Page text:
sketch; three figures--foreground head and torso slumped, with head supported by figure at right; standing figure at left; large shadowy areas of ink wash

Death of Hyacinth, c. 1752-1753

How much drama can a great artist pack into a tiny space' Using a brush to draw with various dilutions of ink wash, Giambattista Tiepolo turned this tiny sheet of paper into an operatic stage. This sketch provided the seed for a painting that was over nine feet tall. The dying figure is Hyacinth, a handsome prince who became the god Apollo’s lover in Greek mythology. When Apollo threw a discus, Hyacinth wanted to impress him by catching it, but the unfortunate youth was fatally struck in the head. Unable to revive Hyacinth, Apollo memorialized his lover by creating a flower, the hyacinth, from his body. Tiepolo’s painting reveals that he learned the story from a 1561 translation that substituted a tennis ball for the discus.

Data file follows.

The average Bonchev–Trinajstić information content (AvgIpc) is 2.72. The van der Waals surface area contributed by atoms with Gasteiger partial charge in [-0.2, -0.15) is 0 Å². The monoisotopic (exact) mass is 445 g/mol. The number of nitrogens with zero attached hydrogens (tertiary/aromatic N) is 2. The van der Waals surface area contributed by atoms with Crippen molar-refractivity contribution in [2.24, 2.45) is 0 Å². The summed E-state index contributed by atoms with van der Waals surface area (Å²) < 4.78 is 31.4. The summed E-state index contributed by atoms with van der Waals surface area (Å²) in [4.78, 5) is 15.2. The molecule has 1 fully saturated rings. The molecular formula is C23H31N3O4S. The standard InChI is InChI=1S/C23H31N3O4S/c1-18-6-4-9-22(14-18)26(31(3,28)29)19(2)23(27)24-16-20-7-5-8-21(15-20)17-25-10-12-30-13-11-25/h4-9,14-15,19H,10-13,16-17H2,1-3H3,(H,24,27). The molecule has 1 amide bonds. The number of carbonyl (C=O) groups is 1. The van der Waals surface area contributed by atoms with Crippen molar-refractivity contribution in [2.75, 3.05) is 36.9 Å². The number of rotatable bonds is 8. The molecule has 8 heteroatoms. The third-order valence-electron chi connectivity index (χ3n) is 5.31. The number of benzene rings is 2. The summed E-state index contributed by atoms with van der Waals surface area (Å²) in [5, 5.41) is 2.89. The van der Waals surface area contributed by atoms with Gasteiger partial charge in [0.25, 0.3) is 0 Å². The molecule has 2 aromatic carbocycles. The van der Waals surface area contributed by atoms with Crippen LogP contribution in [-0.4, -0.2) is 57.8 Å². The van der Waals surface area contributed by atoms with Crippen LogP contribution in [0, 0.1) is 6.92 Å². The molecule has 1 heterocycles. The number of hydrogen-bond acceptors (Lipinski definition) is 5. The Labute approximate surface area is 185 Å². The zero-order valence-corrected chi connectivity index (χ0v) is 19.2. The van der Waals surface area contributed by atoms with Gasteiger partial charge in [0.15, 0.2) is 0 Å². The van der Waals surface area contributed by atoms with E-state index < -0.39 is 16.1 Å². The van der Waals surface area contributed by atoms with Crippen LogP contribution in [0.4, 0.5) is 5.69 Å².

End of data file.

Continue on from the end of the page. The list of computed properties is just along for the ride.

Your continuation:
Details
Title
Death of Hyacinth
Artist Life
(Venice), 1696–1770
Role
Artist
Accession Number
2012.58.47
Provenance
'Earl Beauchamp. Sale, Sotheby's, London, June 11, 1981, no. 144. [Colnaghi, London, until 1982; sold July 22, as Lamentation of Christ, for £1,500, to Moir]; Alfred Moir, Santa Barbara (1982-d. 2010; bequeathed to MIA)
Curator Approved

This record has been reviewed by our curatorial staff but may be incomplete. These records are frequently revised and enhanced. If you notice a mistake or have additional information about this object, please email collectionsdata@artsmia.org.

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sketch; three figures--foreground head and torso slumped, with head supported by figure at right; standing figure at left; large shadowy areas of ink wash